She has worked hard on a healthy low calorie diet and improving her exercise habits, and her benefit has been losing weight and feeling better. But today, without your knowledge, the scale has stopped moving. You have reached a weight loss plateau.
Don’t be discouraged. It is normal for weight loss to slow down and even stop. By understanding the causes of a weight loss plateau, you can decide how to react and avoid going back to your new healthy habits.
What is a weight loss plateau?
Anyone trying to lose weight ends up on a plateau. Still, most people are surprised when this happens to them because they continue to eat carefully and train regularly. The frustrating reality is that even well-planned weight loss efforts can be stopped.
What are the causes of a weight loss plateau?
During the first few weeks of weight loss, a rapid drop is normal. Part of the reason is that when calories are reduced, the body gets the energy it needs by releasing its stores of glycogen, a type of carbohydrate found in muscles and liver.
Glycogen is partially made up of water, so when glycogen is burned for energy, it releases water, resulting in weight loss that is primarily made up of water. However, this effect is temporary.
When you lose weight, you lose muscle and fat. Muscle helps maintain the rate at which calories are burned. So as you lose weight, your metabolism slows down, making you burn fewer calories than your heavier weight. Your slower metabolism will slow down weight loss, even if you eat the same amount of calories you used to lose weight. When the calories you burn are equal to the calories you eat, you hit a plateau. To lose more weight, you need to increase your physical activity or decrease the amount of calories you eat. By using the same approach that initially worked, it is possible to maintain weight loss, but it will not lead to further weight loss.
How can you overcome a weight loss plateau?
By the time you hit a plateau, you may have already lost all the weight you wanted through your current diet and exercise program. Ask yourself if you are satisfied with your current weight or if you want to lose more, in which case you will need to tailor your weight loss program.
If you are determined to lose more weight, try these tips to get over the plateau:
– Reevaluate your habits
Review your eating habits and activities. Make sure you have not loosened the rules by enjoying larger portions or less exercise. Research suggests that timely relaxation of the rulers contributes to the plateau.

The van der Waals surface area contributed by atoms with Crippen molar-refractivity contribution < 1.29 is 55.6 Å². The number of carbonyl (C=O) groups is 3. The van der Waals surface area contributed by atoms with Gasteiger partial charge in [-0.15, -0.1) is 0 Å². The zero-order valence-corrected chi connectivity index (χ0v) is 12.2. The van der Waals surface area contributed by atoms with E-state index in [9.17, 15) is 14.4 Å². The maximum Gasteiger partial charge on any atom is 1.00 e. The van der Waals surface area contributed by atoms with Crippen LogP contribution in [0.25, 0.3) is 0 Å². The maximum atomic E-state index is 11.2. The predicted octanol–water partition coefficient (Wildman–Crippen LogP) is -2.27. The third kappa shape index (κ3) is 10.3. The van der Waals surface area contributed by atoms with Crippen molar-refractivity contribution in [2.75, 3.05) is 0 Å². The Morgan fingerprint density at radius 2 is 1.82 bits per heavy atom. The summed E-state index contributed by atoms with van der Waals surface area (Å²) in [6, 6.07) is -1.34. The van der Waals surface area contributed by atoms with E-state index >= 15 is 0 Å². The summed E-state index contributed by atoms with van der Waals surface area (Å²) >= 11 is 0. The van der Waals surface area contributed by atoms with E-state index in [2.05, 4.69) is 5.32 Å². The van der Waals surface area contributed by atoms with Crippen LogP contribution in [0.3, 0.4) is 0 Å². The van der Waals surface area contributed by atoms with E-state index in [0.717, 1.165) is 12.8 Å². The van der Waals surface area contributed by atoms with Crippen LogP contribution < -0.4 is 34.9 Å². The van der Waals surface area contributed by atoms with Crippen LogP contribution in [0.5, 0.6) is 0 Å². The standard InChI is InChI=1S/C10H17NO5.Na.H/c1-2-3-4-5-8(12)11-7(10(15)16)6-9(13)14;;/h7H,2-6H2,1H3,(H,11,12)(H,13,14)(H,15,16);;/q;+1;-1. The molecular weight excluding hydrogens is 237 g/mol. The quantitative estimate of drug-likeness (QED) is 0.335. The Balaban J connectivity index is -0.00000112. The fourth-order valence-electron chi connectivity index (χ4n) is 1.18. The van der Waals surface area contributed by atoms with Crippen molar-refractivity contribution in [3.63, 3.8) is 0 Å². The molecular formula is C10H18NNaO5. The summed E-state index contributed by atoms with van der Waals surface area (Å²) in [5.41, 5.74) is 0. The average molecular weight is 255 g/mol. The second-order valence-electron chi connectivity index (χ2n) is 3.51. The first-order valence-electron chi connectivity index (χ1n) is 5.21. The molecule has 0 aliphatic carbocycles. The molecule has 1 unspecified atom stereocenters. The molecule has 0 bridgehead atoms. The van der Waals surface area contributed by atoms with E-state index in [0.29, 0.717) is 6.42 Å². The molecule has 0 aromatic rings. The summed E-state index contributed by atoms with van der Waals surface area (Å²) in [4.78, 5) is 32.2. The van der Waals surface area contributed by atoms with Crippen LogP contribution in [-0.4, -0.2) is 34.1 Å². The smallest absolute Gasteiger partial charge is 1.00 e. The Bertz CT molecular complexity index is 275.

– Reduce the amount of calories
Reduce your daily calorie intake further, provided you get no less than 1,200 calories. Fewer than 1,200 calories per day may not be enough to keep you from constantly hungry, increasing the risk of overeating.
– Increase your training
Most people should exercise 30 minutes a day, most days of the week. But people trying to lose weight must train more frequently or increase exercise intensity to burn more calories. Adding exercises like lifting weights to build muscle will help you burn more calories.
– Plan multiple activities throughout the day
Think outside the gym. Increase your general physical activity during the day by walking more and using your car less. Or try more gardening or vigorous spring cleaning. Any physical activity will help you burn more calories.
Don’t let a weight loss plateau take you back
If your efforts to overcome a weight loss plateau don’t work, talk to a dietitian about other tactics. If you can’t cut calories further or increase physical activity, you can review your goal. Appreciate the weight you have lost. The number you point to may not be realistic for you. Since your diet has already improved and your physical activity has increased, your health has already improved. If you are overweight or obese, even moderate weight loss improves health problems.
Whatever you do, don’t give up and go back to your old eating and exercise habits. This could allow you to regain the lost weight. Celebrate your success and continue your efforts to maintain your weight loss.